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Passing off, Company and Domain Name Objections and Revocation of Registrations in South Africa

In late August 2015 the Western Cape High Court handed down a judgment which neatly sets out the principles of passing off and discusses some ancillary issues.

This is a good judgment which adequately discusses the issues surrounding passing off. The court also did a commendable job when addressing the secondary issues and this judgment can surely be consulted when referencing to passing off cases in the future.

Global Vitality Inc (the Applicant) is an American manufacturer, distributor and seller of dietary nutritional supplements under the trade mark Enzyme Process. Since 1988 these goods have been distributed worldwide through authorised agents.

The entity Enzyme Process CC was the authorised as the exclusive distributor and reseller of the goods in South Africa. The majority member of Enzyme Process CC registered Enzyme Process Africa (Pty) Ltd on 1 April 2003. The distributor proceeded to buy similar unbranded products elsewhere and sold them in South Africa under the Enzyme Process trade mark. Furthermore they registered the domain name: and applied for various trade marks, which are applied and used on the applicant’s products, to be registered in South Africa.

The Applicant cancelled the distribution agreement. Furthermore they brought this application seeking a final interdict on the basis of passing off, the cancellation of the trade mark registrations as well as the change of the company name and transfer of the domain name.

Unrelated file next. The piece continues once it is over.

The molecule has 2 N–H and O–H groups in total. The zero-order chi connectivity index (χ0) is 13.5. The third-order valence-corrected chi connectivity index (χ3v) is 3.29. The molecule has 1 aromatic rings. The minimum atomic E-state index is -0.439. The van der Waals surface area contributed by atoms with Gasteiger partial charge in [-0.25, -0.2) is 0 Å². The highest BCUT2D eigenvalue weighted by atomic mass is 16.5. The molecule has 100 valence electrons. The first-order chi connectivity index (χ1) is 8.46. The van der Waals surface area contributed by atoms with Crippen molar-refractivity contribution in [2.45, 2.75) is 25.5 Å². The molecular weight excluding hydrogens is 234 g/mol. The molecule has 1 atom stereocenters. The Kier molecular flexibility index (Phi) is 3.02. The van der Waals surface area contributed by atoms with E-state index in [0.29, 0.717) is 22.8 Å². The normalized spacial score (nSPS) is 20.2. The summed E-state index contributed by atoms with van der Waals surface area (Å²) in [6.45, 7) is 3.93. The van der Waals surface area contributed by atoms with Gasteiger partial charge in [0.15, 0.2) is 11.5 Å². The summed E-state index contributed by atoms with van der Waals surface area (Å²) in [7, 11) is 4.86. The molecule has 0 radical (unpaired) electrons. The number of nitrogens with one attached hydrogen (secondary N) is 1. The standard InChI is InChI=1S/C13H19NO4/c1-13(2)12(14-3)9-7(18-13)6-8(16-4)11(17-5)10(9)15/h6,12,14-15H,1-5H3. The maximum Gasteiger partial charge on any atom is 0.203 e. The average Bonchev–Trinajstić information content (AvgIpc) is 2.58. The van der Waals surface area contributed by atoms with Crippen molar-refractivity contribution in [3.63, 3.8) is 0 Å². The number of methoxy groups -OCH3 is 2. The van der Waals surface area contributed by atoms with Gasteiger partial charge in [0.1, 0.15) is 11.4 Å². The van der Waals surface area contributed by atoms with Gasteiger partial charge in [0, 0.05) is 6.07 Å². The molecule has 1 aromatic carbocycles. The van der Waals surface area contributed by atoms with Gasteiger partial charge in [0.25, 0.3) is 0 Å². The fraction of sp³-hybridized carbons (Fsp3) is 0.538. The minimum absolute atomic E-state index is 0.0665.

The court found that there had been passing off. The court rejected the respondent’s claim that the goodwill and reputation built up in the ENZYME PROCESS trade mark in South Africa is only as a consequence of the first respondent’s activities, and not that of the applicant.

Various trade mark registrations had been cancelled due to the first respondent having no bona fide claim to proprietorship. Furthermore the registrations were found to have been made in bad faith and they were contrary to the existing rights of the Applicant.

The judge found that the company name, Enzyme Process Africa, had to be changed as it is confusingly similar to the Applicant’s Enzyme Process trade mark and therefore falsely suggests an association between the two.

The court found the domain name,, to constitute an abusive registration and ordered that it be transferred to the Applicant.

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